Internship Spotlight: Amelia Murphy

I am a student from the Faculty of Arts and Science, majoring in Sustainability, Science, and Society, with a minor in Anthropology. I am particularly interested in environmental legislation and policy that promotes environmental justice. I originally reached out to the Centre for Human Rights and Environment in February 2020, hoping for an internship that I could engage in while studying abroad over the summer in Buenos Aires. I was hoping for an educational experience that would add a bit of a challenge to my semester abroad, and to gain insight into the industry I hoped to work in from experts, like my supervisor Jorge Daniel Taillant and his wife and business partner, Romina Picolotti. Together, they had implemented the first glacier protection law in the world and lobbied to have access to drinking water acknowledged as a human right in the UN.

While I was preparing to begin my internship, COVID-19 spread in South America and McGill recalled all exchange students. My internship, which had originally began as a research and editing position for Mr. Taillant’s latest book, quickly evolved into a policy research position, as we were asked to begin advising the California state government on policy that would address the intersectionality of the health, economic, and environmental crises that the State is facing. My position was now part of the California Strike Team at the Institute for Governance and Sustainable Development (IGSD). The organization has various programs around the world that all work to promote environmental justice policy. In California, we were focusing largely on how fast action mitigation policy could be used in cities to address health disparities, stimulate the economy, and help the state reach their climate goals.

Throughout the course of my internship, I read and edited the transcript of my supervisor’s book, drafted research memos for both internal and funding purposes, and co-authored an article for our website. In order to carry out my research, I conducted phone interviews with field experts and our funders, and conducted hours of online research. My favorite work has been with the city of Stockton, where we are hoping to pilot our Urban Heat Island strategy in partnership with the city and the Smart Surfaces Coalition. I have been able to meet the mayor and his team, and to work with the Smart Surfaces Coalition team, all of whom have been very supportive and excited to teach and work with me. Most recently, IGSD has offered me a paid part-time position through the Fall semester, that I am very grateful for and excited to embark on!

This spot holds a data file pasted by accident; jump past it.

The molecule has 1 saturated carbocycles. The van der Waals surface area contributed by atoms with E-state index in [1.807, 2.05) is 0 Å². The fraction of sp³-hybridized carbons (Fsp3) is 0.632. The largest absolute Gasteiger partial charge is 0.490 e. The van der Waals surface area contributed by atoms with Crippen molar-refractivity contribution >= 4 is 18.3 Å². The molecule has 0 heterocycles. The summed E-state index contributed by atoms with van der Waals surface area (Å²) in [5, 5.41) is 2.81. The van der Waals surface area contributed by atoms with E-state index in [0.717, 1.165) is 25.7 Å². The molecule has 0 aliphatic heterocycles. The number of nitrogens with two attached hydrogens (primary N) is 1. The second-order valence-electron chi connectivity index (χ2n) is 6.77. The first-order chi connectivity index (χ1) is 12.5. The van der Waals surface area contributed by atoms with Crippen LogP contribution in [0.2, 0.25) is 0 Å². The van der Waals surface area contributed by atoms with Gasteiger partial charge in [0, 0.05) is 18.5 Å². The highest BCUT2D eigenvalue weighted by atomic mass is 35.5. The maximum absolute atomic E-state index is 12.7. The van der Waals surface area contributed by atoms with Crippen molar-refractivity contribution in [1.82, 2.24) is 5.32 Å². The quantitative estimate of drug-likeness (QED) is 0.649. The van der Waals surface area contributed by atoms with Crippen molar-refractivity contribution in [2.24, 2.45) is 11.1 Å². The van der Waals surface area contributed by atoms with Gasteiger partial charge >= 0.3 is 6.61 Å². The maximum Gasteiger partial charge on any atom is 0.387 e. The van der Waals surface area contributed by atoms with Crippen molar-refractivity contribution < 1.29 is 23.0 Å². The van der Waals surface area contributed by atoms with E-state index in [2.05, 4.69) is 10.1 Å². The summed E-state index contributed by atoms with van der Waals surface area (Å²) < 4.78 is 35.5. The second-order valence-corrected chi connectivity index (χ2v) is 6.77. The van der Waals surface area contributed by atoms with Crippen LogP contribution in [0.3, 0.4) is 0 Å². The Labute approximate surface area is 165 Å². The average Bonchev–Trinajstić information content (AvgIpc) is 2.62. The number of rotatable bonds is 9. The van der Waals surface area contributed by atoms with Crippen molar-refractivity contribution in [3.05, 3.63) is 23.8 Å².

I believe that this internship has been, and will continue to be, an incredible opportunity to expose myself to the industry I want to work in. It has also shown me the various jobs that are available in this field, and the various degrees I could go on to get. For example, I have been able to work with engineers, lawyers, doctors, and politicians, all of whom have played different but equally important roles in our work, and who have shown me what the potential for future engagement in this field is. I hope to maintain the connections I have built and to be able to continue working with them into my career.

I received the Susan Casey Brown Fund for McGill for my internship this summer, for which I am very grateful. For one month, the fund allowed me to focus on the internship full-time, replacing my full-time job at home. After that month, I continued my internship work part-time while also working full-time to support myself. However, this week I will begin being paid by the IGSD and will be able again to dedicate full-time hours to the work. I am very excited to continue my relationship with IGSD and very grateful for the financial support I have received from McGill, the Susan Casey Brown Fund for McGill, and the IGSD.

The remote aspect of my internship was always going to be a factor of the work, as the CHRE always operates completely remotely, even outside of COVID-19 times. Nevertheless, it has sometimes been difficult for me to engage online. What I have found most difficult was meeting people for the first time over applications like Zoom. It has been more difficult than normal to build and maintain personal relationships with the people I work with. Other than that, I have found remote work relatively easy to adapt to. It helped me to specifically schedule time into my week to sit down and work, as opposed to trying to fit it in around my work schedule.

I would like to thank Mr. Garvin Brown and the Susan Casey Brown Fund for their gracious support of my internship, and for their belief that experiential learning is valuable to a student’s academic and professional experience.

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